Jennifer Cardy murder trial hears pathologist evidence

Robert Black at a previous hearing Robert Black at a previous hearing

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Northern Ireland's former state pathologist has told Belfast Crown Court he believes murder victim Jennifer Cardy died from drowning.

Jennifer, nine, was abducted from the roadside near her home in Ballinderry, County Antrim, on 12 August, 1981.

Her body was found in a dam days later. Convicted child killer Robert Black, 64, denies the murder.

Professor Thomas Marshall, who carried out the autopsy, said he had found no evidence of a sexual assault.

"I did think about it and came to the conclusion there was no evidence of sexual activity," he said.

He also said that while there were signs of neck compression "I've always been certain that she died from drowning".

However, defence counsel David Spens QC asked Prof Marshall if he was aware that Dr Nathaniel Cary, who reviewed the case in more recent years, found the cause of death to be strangulation and that there was evidence of a sexual assault.

Prof Marshall said he knew of Dr Cary's views but that he stood by his 1981 findings.

Dr Cary is due to take the stand on Tuesday.

Watch stopped

Earlier, the jury heard that the child's watch was stopped four hours after her mother had set it and wound it on the day she went missing.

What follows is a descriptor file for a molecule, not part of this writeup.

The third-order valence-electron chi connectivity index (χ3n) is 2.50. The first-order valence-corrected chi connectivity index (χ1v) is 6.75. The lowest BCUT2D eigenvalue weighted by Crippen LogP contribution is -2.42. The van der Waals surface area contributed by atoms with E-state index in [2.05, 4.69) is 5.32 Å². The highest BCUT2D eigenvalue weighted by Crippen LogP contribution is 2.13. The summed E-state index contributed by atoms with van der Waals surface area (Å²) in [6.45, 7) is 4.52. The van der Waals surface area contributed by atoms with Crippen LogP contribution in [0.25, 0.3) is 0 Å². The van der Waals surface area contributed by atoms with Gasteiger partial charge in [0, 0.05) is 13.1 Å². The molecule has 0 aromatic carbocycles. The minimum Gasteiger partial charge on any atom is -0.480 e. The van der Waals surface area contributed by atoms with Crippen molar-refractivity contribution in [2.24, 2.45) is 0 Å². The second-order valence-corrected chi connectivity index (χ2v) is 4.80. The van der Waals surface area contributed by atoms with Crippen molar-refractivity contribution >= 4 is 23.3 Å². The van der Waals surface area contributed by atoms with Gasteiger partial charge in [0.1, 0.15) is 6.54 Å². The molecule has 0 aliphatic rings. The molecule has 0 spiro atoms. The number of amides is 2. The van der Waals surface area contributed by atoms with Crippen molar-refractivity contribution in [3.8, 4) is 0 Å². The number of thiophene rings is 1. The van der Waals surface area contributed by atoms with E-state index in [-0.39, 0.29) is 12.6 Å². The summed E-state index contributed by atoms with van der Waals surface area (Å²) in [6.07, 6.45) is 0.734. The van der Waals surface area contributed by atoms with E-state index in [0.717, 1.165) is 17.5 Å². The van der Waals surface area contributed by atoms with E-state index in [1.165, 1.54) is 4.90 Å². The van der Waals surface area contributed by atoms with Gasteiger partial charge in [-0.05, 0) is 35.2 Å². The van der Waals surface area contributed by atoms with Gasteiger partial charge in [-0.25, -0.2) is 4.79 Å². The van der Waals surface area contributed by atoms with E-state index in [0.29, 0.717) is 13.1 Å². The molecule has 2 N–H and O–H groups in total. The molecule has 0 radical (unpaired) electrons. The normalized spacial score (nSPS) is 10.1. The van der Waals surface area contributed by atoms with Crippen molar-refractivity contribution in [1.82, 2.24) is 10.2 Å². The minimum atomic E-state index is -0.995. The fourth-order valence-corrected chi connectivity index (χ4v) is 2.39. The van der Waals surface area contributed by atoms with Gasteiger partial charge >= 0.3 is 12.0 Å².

Dr Richard Adams, the former head of the NI Forensic Laboratories, said he believed the watch would have stopped minutes after entering the water.

Mr Adams testified about going to McKee's Dam after Jennifer was found six days after she went missing.

He said the child's watch was stopped at 5.40pm. Jennifer's mother had previously said she had set and wound the watch at 1.40pm when the nine-year-old was leaving to visit a friend on her bike.

Mr Adams said there were no signs of a struggle on the body, although there were several buttons missing from Jennifer's cardigan and some blood on her clothing.

The trial also heard from Dr David Scaysbrook, who used to work with the Metropolitan Police and the Home Office.

He said there were differences in how forensic evidence was gathered in Northern Ireland compared to England and Wales.

He said standards in Northern Ireland were not what you would expect now or even back in 1981.

Asked if this could have been because the police and forensic services could have had their hands full due to the Troubles he said that was a reasonable suggestion.

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